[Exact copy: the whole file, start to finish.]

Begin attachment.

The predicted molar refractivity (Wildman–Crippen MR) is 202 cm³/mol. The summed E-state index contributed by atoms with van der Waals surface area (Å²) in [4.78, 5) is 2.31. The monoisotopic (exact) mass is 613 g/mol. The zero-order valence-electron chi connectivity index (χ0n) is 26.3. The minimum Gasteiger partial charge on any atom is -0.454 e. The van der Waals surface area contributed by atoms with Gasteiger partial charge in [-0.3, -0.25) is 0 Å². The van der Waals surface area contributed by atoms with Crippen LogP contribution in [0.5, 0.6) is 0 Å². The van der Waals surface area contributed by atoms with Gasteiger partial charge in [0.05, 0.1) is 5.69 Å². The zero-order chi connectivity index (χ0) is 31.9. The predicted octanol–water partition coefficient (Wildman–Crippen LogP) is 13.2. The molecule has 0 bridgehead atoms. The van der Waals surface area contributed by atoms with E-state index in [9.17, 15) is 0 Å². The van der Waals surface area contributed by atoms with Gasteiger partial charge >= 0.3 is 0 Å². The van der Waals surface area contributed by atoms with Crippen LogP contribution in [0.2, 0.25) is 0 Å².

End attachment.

The predicted molar refractivity (Wildman–Crippen MR) is 202 cm³/mol. The summed E-state index contributed by atoms with van der Waals surface area (Å²) in [4.78, 5) is 2.31. The monoisotopic (exact) mass is 613 g/mol. The zero-order valence-electron chi connectivity index (χ0n) is 26.3. The minimum Gasteiger partial charge on any atom is -0.454 e. The van der Waals surface area contributed by atoms with Gasteiger partial charge in [-0.3, -0.25) is 0 Å². The van der Waals surface area contributed by atoms with Crippen LogP contribution in [0.5, 0.6) is 0 Å². The van der Waals surface area contributed by atoms with Gasteiger partial charge in [0.05, 0.1) is 5.69 Å². The zero-order chi connectivity index (χ0) is 31.9. The predicted octanol–water partition coefficient (Wildman–Crippen LogP) is 13.2. The molecule has 0 bridgehead atoms. The van der Waals surface area contributed by atoms with E-state index in [9.17, 15) is 0 Å². The van der Waals surface area contributed by atoms with Gasteiger partial charge >= 0.3 is 0 Å². The van der Waals surface area contributed by atoms with Crippen LogP contribution in [0.2, 0.25) is 0 Å².